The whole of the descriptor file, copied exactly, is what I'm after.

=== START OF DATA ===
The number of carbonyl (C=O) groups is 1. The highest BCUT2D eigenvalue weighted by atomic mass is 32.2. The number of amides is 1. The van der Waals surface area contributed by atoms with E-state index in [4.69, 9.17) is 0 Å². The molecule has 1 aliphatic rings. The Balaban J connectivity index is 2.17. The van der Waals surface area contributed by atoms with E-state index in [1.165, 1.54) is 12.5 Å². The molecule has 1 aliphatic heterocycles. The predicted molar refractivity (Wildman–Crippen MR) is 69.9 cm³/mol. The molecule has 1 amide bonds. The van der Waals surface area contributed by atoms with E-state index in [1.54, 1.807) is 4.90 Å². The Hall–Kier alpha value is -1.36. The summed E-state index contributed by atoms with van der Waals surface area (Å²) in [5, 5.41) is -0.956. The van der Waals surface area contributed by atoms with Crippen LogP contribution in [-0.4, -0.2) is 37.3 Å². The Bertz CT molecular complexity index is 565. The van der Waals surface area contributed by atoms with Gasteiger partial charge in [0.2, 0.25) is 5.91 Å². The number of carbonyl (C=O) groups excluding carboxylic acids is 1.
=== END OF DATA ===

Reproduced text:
The number of carbonyl (C=O) groups is 1. The highest BCUT2D eigenvalue weighted by atomic mass is 32.2. The number of amides is 1. The van der Waals surface area contributed by atoms with E-state index in [4.69, 9.17) is 0 Å². The molecule has 1 aliphatic rings. The Balaban J connectivity index is 2.17. The van der Waals surface area contributed by atoms with E-state index in [1.165, 1.54) is 12.5 Å². The molecule has 1 aliphatic heterocycles. The predicted molar refractivity (Wildman–Crippen MR) is 69.9 cm³/mol. The molecule has 1 amide bonds. The van der Waals surface area contributed by atoms with E-state index in [1.54, 1.807) is 4.90 Å². The Hall–Kier alpha value is -1.36. The summed E-state index contributed by atoms with van der Waals surface area (Å²) in [5, 5.41) is -0.956. The van der Waals surface area contributed by atoms with Crippen LogP contribution in [-0.4, -0.2) is 37.3 Å². The Bertz CT molecular complexity index is 565. The van der Waals surface area contributed by atoms with Gasteiger partial charge in [0.2, 0.25) is 5.91 Å². The number of carbonyl (C=O) groups excluding carboxylic acids is 1.